Hunnyhill Primary School: Science Statement of Curriculum Intent:
Science Lead: Mrs P. Glover
In today’s rapidly-evolving world, Science is a vital part of our curriculum, which gives us the opportunity to help our children make sense of the world around us. Science at Hunnyhill aims to stimulate and excite the pupils’ curiosity about the world and give them the necessary skills, knowledge and understanding to find answers to the many questions that they have. The practical side of Science, linked with opportunities to hypothesise about answers to questions, engages children through this natural curiosity and allows all children to participate at a level at which they feel comfortable. We encourage children to evaluate the process of evidence-gathering and their observations, and feel that analytical evaluation is an important skill that can be used throughout the curriculum, in areas such as English, History and ICT.
Scientific enquiry skills are embedded in each topic that the children study and these topics are revisited and developed throughout their time at school. Topics, such as Plants, are taught in Key Stage One and studied again in further detail throughout Key Stage Two. This model allows children to build upon their prior knowledge and increases their enthusiasm for the topics whilst embedding this procedural knowledge into the long-term memory.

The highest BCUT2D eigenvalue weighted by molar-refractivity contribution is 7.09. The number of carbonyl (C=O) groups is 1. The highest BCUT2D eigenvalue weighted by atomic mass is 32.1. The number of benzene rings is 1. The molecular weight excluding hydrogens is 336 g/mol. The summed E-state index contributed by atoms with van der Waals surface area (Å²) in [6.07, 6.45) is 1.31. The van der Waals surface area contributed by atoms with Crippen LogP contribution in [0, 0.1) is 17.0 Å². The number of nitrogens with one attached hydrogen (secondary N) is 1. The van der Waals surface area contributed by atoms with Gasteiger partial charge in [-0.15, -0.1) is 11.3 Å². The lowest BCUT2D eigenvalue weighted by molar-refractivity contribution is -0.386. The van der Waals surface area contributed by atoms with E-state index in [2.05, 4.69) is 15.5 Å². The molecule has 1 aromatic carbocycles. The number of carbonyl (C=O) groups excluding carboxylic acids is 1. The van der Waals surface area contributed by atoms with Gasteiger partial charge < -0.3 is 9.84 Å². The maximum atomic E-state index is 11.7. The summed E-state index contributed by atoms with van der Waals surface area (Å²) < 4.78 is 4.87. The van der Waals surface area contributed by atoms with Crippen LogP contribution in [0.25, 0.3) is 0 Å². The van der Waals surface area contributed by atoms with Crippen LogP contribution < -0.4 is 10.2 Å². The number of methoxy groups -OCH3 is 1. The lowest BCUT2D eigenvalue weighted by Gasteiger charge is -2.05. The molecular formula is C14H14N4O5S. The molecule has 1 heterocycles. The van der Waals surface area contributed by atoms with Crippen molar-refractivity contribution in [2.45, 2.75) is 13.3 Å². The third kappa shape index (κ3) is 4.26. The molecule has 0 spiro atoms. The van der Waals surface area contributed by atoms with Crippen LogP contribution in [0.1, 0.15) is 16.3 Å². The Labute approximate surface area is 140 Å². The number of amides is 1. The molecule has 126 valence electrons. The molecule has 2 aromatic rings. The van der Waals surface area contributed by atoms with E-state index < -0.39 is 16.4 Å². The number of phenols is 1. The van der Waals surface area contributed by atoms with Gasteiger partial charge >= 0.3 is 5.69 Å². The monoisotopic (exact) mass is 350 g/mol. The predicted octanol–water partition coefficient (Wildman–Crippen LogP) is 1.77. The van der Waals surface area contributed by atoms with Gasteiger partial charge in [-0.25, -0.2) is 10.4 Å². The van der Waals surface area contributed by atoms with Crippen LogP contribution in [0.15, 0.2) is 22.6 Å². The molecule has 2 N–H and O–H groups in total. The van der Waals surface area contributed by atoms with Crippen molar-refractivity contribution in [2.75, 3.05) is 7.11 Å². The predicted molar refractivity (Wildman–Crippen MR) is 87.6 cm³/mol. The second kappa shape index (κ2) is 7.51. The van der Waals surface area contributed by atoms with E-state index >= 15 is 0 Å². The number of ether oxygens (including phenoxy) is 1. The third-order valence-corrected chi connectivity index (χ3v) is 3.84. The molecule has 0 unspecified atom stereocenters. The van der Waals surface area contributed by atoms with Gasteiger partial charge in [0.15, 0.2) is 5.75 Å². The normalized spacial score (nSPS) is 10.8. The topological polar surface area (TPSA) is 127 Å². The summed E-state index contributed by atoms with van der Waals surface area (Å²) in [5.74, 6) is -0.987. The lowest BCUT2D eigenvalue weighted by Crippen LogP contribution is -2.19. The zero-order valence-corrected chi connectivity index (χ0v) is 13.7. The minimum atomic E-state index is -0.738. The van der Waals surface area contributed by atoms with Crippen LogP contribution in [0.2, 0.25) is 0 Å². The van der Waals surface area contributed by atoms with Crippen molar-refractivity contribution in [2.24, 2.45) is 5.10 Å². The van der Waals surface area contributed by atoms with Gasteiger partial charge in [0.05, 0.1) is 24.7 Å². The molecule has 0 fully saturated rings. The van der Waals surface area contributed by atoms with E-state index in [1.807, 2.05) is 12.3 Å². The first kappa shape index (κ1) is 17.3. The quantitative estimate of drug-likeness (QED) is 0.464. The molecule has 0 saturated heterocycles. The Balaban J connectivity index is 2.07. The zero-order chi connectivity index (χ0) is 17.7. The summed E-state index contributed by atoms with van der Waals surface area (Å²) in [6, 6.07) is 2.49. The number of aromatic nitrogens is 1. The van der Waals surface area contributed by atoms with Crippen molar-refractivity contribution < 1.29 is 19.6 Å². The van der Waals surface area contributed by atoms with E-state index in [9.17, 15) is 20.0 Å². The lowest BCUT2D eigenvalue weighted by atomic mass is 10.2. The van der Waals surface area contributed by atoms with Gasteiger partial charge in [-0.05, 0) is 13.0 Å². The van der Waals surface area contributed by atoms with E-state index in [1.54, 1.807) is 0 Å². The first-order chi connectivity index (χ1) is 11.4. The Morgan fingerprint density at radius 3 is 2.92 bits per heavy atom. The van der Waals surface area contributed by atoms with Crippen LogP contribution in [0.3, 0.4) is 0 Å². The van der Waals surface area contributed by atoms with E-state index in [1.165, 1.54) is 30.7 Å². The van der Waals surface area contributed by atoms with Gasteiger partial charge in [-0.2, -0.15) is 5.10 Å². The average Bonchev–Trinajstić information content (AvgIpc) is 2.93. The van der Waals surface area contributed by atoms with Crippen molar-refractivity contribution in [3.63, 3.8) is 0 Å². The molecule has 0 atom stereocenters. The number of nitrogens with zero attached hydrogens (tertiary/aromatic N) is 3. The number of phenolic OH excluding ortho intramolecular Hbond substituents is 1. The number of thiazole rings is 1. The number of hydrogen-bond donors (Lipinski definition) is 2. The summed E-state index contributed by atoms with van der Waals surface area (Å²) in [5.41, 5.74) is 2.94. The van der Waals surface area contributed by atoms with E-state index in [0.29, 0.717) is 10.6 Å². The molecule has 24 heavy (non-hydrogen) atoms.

All children are encouraged to develop and use a range of skills including observations, planning and investigations, as well as being encouraged to question the world around them and become independent learners in exploring possible answers for their scientific based questions. Specialist vocabulary for topics is taught and built up, and effective questioning to communicate ideas is encouraged. Concepts taught should be reinforced by focusing on the key features of scientific enquiry, so that pupils learn to use a variety of approaches to answer relevant scientific questions.
At Key Stage 1, pupils observe, explore and ask questions about living things, materials and physical phenomena. They begin to work together to collect evidence to help them answer questions and to link this to simple scientific ideas. They begin to evaluate evidence and consider whether tests or comparisons are fair. They use reference materials to find out more about scientific ideas. They share ideas and communicate them using scientific language, drawings, charts and tables with the help of ICT if it is appropriate.
At Key Stage 2, pupils learn about a wider range of living things, materials and physical phenomena. They make links between ideas and explain things using simple models and theories. They apply their knowledge and understanding of scientific ideas to familiar phenomena, everyday things and their personal health. They think about the effects of scientific and technological developments on the environment and in other contexts. They carry out more systematic investigations, working on their own and with others. They use a range of reference sources in their work. They talk about their work and its significance, using a wider range of scientific language, conventional diagrams, charts, graphs and ICT to communicate their ideas